Git's petty little irritation for me

July 15, 2013

Perhaps the most common thing for me to do with people's source code is to add my own purely local changes. When the source code is in a source repo, the simplest way of doing this is to just pull a copy of the source repo and then make my own changes on top. Then sooner or later I want to update my local repo by pulling in the latest central changes.

With CVS, SVN, and even Mercurial this more or less just works, however theoretically unclean and evil it is; all three detect that I have uncommitted local changes and attempt to re-apply them on top of the updates. Usually this succeeds and if it doesn't, the convention is to stick glaring markers in the files and leave it to me to fix them up. Git insists on doing the right thing in that at least by default it utterly refuses to try to merge my uncommitted changes with the remote updates it's just fetched.

It turns out that this unusual strictness on git's part is irritatingly inconvenient for me. I definitely don't want to actually commit my changes because that would contaminate what is otherwise a pure upstream repo history with a tangle of back and forth merges (even if I did it on a branch). There is 'git stash', but it has two aspects that I don't like; I have to remember (or be reminded) to do it explicitly and it makes changes to the repo itself (not just the checked-out files). I really like my repos to be exact, unchanged duplicates of the upstream.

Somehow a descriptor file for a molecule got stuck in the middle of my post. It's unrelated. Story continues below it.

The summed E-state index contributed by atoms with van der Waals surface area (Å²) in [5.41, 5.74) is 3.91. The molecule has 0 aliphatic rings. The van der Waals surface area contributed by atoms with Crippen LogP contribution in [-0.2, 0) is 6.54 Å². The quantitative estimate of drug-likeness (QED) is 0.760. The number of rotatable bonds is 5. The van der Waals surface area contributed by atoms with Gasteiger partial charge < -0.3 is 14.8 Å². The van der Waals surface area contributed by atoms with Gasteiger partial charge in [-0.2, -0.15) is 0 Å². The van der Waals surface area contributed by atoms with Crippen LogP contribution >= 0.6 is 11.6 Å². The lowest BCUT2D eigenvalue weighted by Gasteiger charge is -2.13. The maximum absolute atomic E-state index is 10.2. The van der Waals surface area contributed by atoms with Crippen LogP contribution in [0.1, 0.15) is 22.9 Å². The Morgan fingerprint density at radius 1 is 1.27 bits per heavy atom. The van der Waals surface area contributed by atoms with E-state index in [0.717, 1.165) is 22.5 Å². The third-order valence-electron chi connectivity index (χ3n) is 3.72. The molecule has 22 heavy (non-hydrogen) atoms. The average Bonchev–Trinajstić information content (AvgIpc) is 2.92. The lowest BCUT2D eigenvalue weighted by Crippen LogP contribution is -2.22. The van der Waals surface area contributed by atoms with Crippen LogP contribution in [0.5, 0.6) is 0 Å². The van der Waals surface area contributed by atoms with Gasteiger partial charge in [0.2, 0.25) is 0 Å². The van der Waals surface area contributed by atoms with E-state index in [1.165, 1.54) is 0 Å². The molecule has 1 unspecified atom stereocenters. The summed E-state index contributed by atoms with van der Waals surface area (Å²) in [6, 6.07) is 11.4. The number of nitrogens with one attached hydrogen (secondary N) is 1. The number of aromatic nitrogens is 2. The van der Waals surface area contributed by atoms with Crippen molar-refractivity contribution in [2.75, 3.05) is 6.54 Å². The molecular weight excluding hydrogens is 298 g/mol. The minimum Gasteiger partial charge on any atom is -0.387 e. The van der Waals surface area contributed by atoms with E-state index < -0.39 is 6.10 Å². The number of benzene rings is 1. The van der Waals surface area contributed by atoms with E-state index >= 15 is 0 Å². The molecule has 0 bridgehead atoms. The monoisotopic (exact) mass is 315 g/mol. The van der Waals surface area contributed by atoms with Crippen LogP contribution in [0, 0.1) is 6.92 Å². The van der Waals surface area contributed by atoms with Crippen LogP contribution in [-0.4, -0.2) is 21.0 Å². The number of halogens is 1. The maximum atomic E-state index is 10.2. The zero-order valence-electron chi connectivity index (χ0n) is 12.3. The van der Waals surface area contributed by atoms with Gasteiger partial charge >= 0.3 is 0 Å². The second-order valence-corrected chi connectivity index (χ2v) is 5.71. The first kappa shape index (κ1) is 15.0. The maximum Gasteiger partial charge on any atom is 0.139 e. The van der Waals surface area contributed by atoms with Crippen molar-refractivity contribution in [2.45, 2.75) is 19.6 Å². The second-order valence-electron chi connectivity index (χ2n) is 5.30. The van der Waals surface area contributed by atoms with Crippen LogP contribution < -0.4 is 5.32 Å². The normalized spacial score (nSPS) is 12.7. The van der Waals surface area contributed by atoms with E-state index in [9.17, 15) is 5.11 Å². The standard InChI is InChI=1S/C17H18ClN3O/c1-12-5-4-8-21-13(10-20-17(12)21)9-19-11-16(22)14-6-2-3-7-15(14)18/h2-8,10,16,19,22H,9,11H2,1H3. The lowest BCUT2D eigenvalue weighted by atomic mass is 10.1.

(Yes, the changes 'git stash' makes should be harmless and should get fixed up when I do 'git stash clear' or the like. That's two 'shoulds'.)

This is a completely petty irritation (especially given 'git stash') and I fully acknowledge that. But I've never claimed to be entirely rational about this stuff and yes, it irritates me.

Sidebar: When this doesn't work in Mercurial

There is one circumstance when Mercurial will not do this sort of update at all, namely when the main branch in the repo shifts. The Mercurial repo for official Firefox releases hops branches this way when a new major release comes out and as a result I get to save a patch of my changes, overwrite them all by forcing a clean checkout, and then reapply them. Fortunately this is rare.

(Also these days I've found up switching to building my local Firefox from the main development repository, which doesn't branch this way.)

Written on 15 July 2013.
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Last modified: Mon Jul 15 00:43:30 2013
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